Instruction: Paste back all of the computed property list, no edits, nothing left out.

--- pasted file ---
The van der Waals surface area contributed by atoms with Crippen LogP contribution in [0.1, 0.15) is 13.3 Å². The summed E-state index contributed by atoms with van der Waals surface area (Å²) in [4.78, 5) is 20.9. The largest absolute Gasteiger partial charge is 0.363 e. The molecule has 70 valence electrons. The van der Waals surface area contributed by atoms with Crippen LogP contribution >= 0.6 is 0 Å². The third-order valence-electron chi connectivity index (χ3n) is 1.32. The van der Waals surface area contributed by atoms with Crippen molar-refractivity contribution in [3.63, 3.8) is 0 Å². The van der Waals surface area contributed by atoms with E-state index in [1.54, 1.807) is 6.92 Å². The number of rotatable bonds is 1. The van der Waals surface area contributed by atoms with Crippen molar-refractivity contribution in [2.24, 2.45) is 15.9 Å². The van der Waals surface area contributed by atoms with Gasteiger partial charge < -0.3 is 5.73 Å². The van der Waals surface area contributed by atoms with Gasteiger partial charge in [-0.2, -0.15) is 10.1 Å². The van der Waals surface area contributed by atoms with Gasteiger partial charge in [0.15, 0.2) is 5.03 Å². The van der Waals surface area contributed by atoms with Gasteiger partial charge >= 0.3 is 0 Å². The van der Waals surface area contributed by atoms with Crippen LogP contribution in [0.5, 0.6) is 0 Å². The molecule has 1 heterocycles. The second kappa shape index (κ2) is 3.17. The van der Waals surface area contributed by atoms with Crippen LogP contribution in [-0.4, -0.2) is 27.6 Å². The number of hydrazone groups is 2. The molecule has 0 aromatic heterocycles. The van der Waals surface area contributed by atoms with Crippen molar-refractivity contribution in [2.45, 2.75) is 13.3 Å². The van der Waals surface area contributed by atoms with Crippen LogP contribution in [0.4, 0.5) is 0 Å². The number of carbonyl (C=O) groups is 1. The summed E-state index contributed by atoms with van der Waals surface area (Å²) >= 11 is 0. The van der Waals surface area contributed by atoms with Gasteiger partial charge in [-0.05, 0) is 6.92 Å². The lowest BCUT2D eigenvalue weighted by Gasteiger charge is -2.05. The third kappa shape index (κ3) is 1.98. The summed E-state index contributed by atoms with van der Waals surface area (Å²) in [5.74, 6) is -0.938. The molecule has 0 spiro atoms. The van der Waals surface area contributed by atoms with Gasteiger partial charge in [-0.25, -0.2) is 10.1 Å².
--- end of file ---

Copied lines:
The van der Waals surface area contributed by atoms with Crippen LogP contribution in [0.1, 0.15) is 13.3 Å². The summed E-state index contributed by atoms with van der Waals surface area (Å²) in [4.78, 5) is 20.9. The largest absolute Gasteiger partial charge is 0.363 e. The molecule has 70 valence electrons. The van der Waals surface area contributed by atoms with Crippen LogP contribution >= 0.6 is 0 Å². The third-order valence-electron chi connectivity index (χ3n) is 1.32. The van der Waals surface area contributed by atoms with Crippen molar-refractivity contribution in [3.63, 3.8) is 0 Å². The van der Waals surface area contributed by atoms with E-state index in [1.54, 1.807) is 6.92 Å². The number of rotatable bonds is 1. The van der Waals surface area contributed by atoms with Crippen molar-refractivity contribution in [2.24, 2.45) is 15.9 Å². The van der Waals surface area contributed by atoms with Gasteiger partial charge < -0.3 is 5.73 Å². The van der Waals surface area contributed by atoms with Gasteiger partial charge in [-0.2, -0.15) is 10.1 Å². The van der Waals surface area contributed by atoms with Gasteiger partial charge in [0.15, 0.2) is 5.03 Å². The van der Waals surface area contributed by atoms with Gasteiger partial charge >= 0.3 is 0 Å². The van der Waals surface area contributed by atoms with Crippen LogP contribution in [0.5, 0.6) is 0 Å². The molecule has 1 heterocycles. The second kappa shape index (κ2) is 3.17. The van der Waals surface area contributed by atoms with Crippen LogP contribution in [-0.4, -0.2) is 27.6 Å². The number of hydrazone groups is 2. The molecule has 0 aromatic heterocycles. The van der Waals surface area contributed by atoms with Crippen molar-refractivity contribution in [2.45, 2.75) is 13.3 Å². The van der Waals surface area contributed by atoms with Crippen LogP contribution in [0.4, 0.5) is 0 Å². The number of carbonyl (C=O) groups is 1. The summed E-state index contributed by atoms with van der Waals surface area (Å²) >= 11 is 0. The van der Waals surface area contributed by atoms with Gasteiger partial charge in [-0.05, 0) is 6.92 Å². The lowest BCUT2D eigenvalue weighted by Gasteiger charge is -2.05. The third kappa shape index (κ3) is 1.98. The summed E-state index contributed by atoms with van der Waals surface area (Å²) in [5.74, 6) is -0.938. The molecule has 0 spiro atoms. The van der Waals surface area contributed by atoms with Gasteiger partial charge in [-0.25, -0.2) is 10.1 Å².